Another lawsuit has been filed against the U.S. Department of Labor after rule changes had been imposed that could potentially restrict financial reimbursement or compensation, which could have a direct impact on home health care services some individuals require. Professional Case Management is a home health care provider that services nuclear defense and uranium workers who require some level of support or care at home.
However, due to the U.S. Department of Labor’s new rule change, the way claims are filed could put those who need these services at risk of not getting the care and help they require in a timely manner. Due to the delay and structure of the claim filing process that’s now required, it has the potential, according to this lawsuit, to leave many of these workers without adequate health care at home.
Much of this has to do with how the rule changes now govern the Energy Employees Occupational Illness Compensation Program (EEPOCP) and Professional Case Management argues that how a worker must file a claim now is both unfair and potentially illegal.
As reported by News Channel 10 KFDA in Amarillo, Texas, in its news blog, Home health care service to sue U.S. Department of Labor to prevent loss of federal benefits to Pantex workers, written by Britt Snipes:
“The company said the department’s actions would slow or maybe prevent sick workers or spouses of dead ones from getting federal benefits.
“The people we serve deserve better than that. They are often in need of immediate medical care and, sadly, some could die waiting for the new pre-authorization process to run its course,” said Austin. “For them, healthcare delayed is truly healthcare denied.”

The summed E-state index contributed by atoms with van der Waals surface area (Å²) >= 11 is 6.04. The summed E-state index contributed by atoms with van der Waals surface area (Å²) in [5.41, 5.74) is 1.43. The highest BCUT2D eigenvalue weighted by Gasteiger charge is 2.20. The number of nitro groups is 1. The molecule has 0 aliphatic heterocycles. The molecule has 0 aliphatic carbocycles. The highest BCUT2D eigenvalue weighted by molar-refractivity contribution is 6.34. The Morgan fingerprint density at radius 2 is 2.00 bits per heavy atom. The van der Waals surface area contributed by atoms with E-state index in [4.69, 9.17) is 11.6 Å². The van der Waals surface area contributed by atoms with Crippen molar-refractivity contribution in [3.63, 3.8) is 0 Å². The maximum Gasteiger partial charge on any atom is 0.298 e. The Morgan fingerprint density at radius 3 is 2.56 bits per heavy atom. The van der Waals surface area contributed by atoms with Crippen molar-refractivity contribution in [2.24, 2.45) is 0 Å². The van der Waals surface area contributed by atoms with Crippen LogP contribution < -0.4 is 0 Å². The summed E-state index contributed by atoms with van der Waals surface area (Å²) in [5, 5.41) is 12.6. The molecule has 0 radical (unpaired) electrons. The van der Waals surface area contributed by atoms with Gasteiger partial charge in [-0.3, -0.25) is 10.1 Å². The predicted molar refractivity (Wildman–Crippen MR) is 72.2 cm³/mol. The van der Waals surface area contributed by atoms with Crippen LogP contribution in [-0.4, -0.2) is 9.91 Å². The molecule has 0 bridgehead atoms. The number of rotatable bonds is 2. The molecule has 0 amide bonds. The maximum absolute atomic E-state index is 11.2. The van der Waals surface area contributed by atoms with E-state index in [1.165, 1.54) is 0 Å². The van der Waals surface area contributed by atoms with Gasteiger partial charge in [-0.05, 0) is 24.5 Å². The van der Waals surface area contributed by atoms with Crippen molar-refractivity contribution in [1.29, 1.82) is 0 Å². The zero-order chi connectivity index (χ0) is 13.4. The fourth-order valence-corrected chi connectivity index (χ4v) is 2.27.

PCM is a parent company of the Cold War Patriots, a community resource and advocacy membership organization to help nuclear defense and uranium workers and their families receive compensation and the healthcare they have earned.”
By delaying vital home health care services to those workers who had already been promised proper care and support when it was needed, this could lead to life-threatening situations.
Workers in the nuclear defense and uranium industry are often exposed to dangerous elements, and while the government had agreed to provide reasonable compensation when and if health care support is required as a result of the work they did, these new rule changes, according to this lawsuit, put those promises in jeopardy.